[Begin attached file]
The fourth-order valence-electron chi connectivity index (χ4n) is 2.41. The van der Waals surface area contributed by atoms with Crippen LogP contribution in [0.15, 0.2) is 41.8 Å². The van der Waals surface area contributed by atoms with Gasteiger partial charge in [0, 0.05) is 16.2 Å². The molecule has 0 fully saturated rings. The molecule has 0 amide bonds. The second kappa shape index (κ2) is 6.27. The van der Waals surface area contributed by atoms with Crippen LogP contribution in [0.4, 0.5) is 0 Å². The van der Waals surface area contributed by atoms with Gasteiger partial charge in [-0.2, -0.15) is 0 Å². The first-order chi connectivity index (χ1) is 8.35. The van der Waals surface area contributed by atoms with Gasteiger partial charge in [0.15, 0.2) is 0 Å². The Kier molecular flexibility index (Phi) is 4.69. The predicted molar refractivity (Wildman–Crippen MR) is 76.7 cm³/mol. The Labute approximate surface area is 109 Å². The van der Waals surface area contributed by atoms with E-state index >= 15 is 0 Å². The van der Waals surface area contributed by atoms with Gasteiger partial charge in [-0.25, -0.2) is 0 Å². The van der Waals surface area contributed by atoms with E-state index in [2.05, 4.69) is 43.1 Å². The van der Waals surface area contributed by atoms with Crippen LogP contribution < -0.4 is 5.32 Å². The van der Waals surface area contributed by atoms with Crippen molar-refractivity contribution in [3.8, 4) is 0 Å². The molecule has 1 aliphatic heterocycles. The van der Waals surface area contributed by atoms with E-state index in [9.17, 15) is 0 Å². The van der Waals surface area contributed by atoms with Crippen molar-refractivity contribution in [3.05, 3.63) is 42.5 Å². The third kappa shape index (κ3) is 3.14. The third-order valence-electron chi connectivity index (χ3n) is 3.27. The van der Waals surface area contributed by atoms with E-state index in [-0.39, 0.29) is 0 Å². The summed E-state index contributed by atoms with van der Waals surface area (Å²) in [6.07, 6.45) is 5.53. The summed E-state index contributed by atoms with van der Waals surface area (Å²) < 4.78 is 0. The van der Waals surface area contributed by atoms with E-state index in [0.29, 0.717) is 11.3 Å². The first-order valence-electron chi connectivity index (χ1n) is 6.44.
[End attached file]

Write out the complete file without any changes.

The fourth-order valence-electron chi connectivity index (χ4n) is 2.41. The van der Waals surface area contributed by atoms with Crippen LogP contribution in [0.15, 0.2) is 41.8 Å². The van der Waals surface area contributed by atoms with Gasteiger partial charge in [0, 0.05) is 16.2 Å². The molecule has 0 fully saturated rings. The molecule has 0 amide bonds. The second kappa shape index (κ2) is 6.27. The van der Waals surface area contributed by atoms with Crippen LogP contribution in [0.4, 0.5) is 0 Å². The van der Waals surface area contributed by atoms with Gasteiger partial charge in [-0.2, -0.15) is 0 Å². The first-order chi connectivity index (χ1) is 8.35. The van der Waals surface area contributed by atoms with Gasteiger partial charge in [0.15, 0.2) is 0 Å². The Kier molecular flexibility index (Phi) is 4.69. The predicted molar refractivity (Wildman–Crippen MR) is 76.7 cm³/mol. The Labute approximate surface area is 109 Å². The van der Waals surface area contributed by atoms with E-state index >= 15 is 0 Å². The van der Waals surface area contributed by atoms with Gasteiger partial charge in [-0.25, -0.2) is 0 Å². The van der Waals surface area contributed by atoms with E-state index in [2.05, 4.69) is 43.1 Å². The van der Waals surface area contributed by atoms with Crippen LogP contribution < -0.4 is 5.32 Å². The van der Waals surface area contributed by atoms with Crippen molar-refractivity contribution in [3.8, 4) is 0 Å². The molecule has 1 aliphatic heterocycles. The van der Waals surface area contributed by atoms with E-state index in [9.17, 15) is 0 Å². The van der Waals surface area contributed by atoms with Crippen molar-refractivity contribution in [3.05, 3.63) is 42.5 Å². The third kappa shape index (κ3) is 3.14. The third-order valence-electron chi connectivity index (χ3n) is 3.27. The van der Waals surface area contributed by atoms with E-state index in [-0.39, 0.29) is 0 Å². The summed E-state index contributed by atoms with van der Waals surface area (Å²) in [6.07, 6.45) is 5.53. The summed E-state index contributed by atoms with van der Waals surface area (Å²) < 4.78 is 0. The van der Waals surface area contributed by atoms with E-state index in [0.29, 0.717) is 11.3 Å². The first-order valence-electron chi connectivity index (χ1n) is 6.44.